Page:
Addressing a climate of racial bias by police and police shootings, protests and investigations across the United States, Montclair State University recently engaged 150 high school and college students in conversations and lessons about race, racism and policing in our country.
“Being Black/Brown in Blue: A Law and Law Enforcement Careers and Community Conference” on Friday, October 13 focused on the challenges between communities of color and the law, encouraged student activism and leadership and provided insight for students considering careers in policing and law. It was presented by the University’s Future College Graduate Academy and Educational Opportunity Fund (EOF).
“The tragic killings of unarmed Black citizens underscores the urgent need for reform, healing and collaborative solutions,” says Daniel Jean, assistant provost for Special Programs, EOF and Academic Success. “While mistrust and fear is present between the communities of color and the law, we cannot let the disconnect persist. Trust begins by recognizing our shared humanity and the creation of an equitable law system.”
Co-organized by EOF Counselor Tatiá M. Haywood, the conference provided space for students to engage in honest, transparent and thoughtful discussions with police and lawyers about the concerns that communities of color have with law enforcement.
“Historically, students have been influential agents of change so providing opportunities where they can engage in meaningful dialogue with lawyers and law enforcement officers is paramount for the healing, reform and collaborative solutions that are needed to foster positive change,” Haywood says.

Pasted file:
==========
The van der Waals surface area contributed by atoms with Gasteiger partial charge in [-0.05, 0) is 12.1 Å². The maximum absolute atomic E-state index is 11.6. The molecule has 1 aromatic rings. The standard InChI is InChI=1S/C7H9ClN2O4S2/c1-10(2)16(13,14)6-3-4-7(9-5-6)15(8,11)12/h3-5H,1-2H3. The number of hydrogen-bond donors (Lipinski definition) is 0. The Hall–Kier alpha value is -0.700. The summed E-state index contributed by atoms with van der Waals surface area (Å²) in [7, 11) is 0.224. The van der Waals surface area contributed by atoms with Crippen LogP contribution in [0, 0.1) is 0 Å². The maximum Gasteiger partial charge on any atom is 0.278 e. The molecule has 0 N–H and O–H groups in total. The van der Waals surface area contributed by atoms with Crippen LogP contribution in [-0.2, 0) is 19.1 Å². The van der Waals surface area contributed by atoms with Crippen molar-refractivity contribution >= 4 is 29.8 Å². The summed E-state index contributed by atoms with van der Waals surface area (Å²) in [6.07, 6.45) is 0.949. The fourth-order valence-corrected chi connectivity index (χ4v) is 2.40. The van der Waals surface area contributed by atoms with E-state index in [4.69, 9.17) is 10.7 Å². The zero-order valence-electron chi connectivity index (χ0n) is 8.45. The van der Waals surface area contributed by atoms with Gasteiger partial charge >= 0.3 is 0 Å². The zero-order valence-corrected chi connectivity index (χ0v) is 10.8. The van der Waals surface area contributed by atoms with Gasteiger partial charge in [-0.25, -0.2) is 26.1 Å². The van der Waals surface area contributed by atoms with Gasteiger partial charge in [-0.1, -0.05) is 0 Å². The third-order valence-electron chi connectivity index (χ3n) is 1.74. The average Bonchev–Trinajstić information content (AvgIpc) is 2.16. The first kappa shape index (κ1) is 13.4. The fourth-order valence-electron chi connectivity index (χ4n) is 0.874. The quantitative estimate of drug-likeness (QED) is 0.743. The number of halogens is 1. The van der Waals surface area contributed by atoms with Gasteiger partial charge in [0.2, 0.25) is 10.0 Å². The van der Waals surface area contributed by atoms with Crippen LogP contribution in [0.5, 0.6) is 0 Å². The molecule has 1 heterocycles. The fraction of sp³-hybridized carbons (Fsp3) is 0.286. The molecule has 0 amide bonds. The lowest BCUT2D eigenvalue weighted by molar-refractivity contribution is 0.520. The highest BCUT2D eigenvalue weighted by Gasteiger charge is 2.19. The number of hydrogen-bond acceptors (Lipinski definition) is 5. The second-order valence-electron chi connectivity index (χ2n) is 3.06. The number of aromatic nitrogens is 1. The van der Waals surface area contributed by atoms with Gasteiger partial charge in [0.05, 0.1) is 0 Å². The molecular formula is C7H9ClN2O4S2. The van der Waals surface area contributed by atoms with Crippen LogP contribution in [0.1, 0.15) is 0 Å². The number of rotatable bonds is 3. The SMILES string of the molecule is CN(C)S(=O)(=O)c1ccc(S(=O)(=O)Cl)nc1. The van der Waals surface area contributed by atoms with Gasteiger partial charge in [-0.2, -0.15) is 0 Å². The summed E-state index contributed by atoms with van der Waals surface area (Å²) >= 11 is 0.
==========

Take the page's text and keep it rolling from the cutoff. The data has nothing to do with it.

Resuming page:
Keynote speaker Lester Taylor ’97, a business and education lawyer, former East Orange mayor and board member on the University Foundation, Montclair’s educational philanthropy arm, addressed the U.S. Supreme Court’s decision on affirmative action, which curbs race-conscious college admissions.
The decision, Taylor said, “rolls back decades of precedent and momentous progress. It holds that race can no longer be used in a limited way in college admissions … and cements a superficial role of color blindness as a constitutional principle in an endemically segregated society where race has always mattered and continues to matter.”
Panelists shared their experiences in law and policing. Asked by the students about their take on criticism of law enforcement in the media, Washington, D.C., Detective Sgt. Manuelle Duvall responded, “I welcome the criticism. I welcome dialogue. We may disagree on certain things and that’s OK. But let’s have a dialogue and work on the differences and move on from there. I think that’s our responsibility.”
“It’s important that students receive opportunities like this one to sit down and interface with law enforcement professionals, and particularly law enforcement professionals who look just like them, who come from their community with that lived experience,” said Justice Studies Associate Professor Jason Williams, who moderated a panel of Black and brown officers.
With more than half the students in attendance saying they plan to enter law or law enforcement, the conference presented career and internship opportunities for new recruits. A NJ Spotlight News segment – “Law enforcement careers pitched to Black and brown students” – explored the conference’s focus on the role of diversity in law enforcement and why representation matters.
“If you’re going to change the narrative, you need to become part of the solution,” said Reggie Wright Jr., a former professional basketball player, who empowered students by sharing what it means to “grind” and work hard to overcome adversity. “If you have the right attitude, if you discipline yourself, if you work hard, I promise you the impossible is possible. Chase purpose.”
Story by Staff Writer Marilyn Joyce Lehren. Photos by John J. LaRosa
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